The ability to craft and share a compelling and authentic narrative can be a transformative force in any business’s journey. A unique story not only helps differentiate a business from competitors, it also enables it to connect emotionally with its audience, building a sense of trust and loyalty that goes beyond mere transactions.
The brand story is an essential piece of any business toolkit. However, it is a skill that needs to be honed in order to have greater impact.
Stories as a business tool
In a recent teaching session that I conducted for a group of entrepreneurs in the GIBS Entrepreneurship Academy programme, entitled TOOLUP: Expanding Your Business Toolkit, we discussed the profound impact that crafting a unique story can have on how businesses connect with customers.
The brand story informs decision-making, marketing strategies, and customer interactions, all while reminding the founders of their passion and purpose and why they started the business. During the teaching session, participants were encouraged to delve deep into their personal and professional experiences, values and aspirations, to create a story that they felt would resonate with their target market. What emerged was that when businesses take the time to create their unique stories, they can become a beacon to guide them in their business endeavours.
Stories can be told from multiple points of view: that of the founder, or the reimagined journey of the business, or from the perspective of the client. No matter their form, they need to be unique and speak to the vision of the company. All good stories, though, consist of three elements: authenticity, a compelling narrative and alignment with the business’s strategy.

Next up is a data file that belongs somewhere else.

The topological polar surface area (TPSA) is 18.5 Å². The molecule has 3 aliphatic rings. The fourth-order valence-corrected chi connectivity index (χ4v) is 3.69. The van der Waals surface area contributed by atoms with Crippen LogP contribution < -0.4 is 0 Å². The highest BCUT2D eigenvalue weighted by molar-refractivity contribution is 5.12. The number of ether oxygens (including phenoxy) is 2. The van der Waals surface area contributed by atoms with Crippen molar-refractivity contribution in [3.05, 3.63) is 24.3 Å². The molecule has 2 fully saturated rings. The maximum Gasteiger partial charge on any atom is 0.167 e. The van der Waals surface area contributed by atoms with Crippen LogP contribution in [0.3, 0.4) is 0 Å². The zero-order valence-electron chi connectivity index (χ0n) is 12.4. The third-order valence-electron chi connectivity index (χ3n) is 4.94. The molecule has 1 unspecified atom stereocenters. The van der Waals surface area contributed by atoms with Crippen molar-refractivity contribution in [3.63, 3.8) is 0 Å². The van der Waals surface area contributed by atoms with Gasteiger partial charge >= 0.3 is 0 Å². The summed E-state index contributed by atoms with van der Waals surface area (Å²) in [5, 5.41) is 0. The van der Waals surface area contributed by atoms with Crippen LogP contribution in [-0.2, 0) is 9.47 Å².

Authenticity lies at the heart of any compelling story. It not only creates a memorable brand but also fosters trust and loyalty among customers and stakeholders, because it shows how businesses remain true to their own spirit and values.
A brand that has skilfully embraced authenticity is the South African sneaker brand Bathu. Multi-award-winning Theo Baloyi needed his story to connect to the experiences and aspirations of South African youth. Bathu exemplifies how businesses can integrate authentic stories into products and services that thrive in the market. Baloyi asked, “What are we as South Africans doing to tell our stories?” His solution: a stylish shoe brand with an African story. Bathu has cultivated a loyal following and has become a symbol of pride within the African sneaker market.
Another brand that is a symbol of African success is that of African cement and commodities giant Dangote. Its story focuses on the rise of its founder and CEO, Aliko Dangote, who is Africa’s richest man. After completing his degree at the age of 21, Dangote borrowed $3 000 from his uncle to start importing and selling agricultural commodities in Nigeria. It is a story of tenacity and hard work, as he grew his business to become one of Africa’s leading industrialists and philanthropists. In 2019 Dangote donated $20 million to The Africa Centre in New York to challenge negative stereotypes around the African continent.
It is in these narratives that African businesses share their triumphs over adversity. In the words of African brand specialist Thebe Ikalafeng, “You’ll meet a lot of naysayers and non-believers – your job is not to prove them wrong but prove yourself right.” This is how authentic stories inspire their customers.
A compelling narrative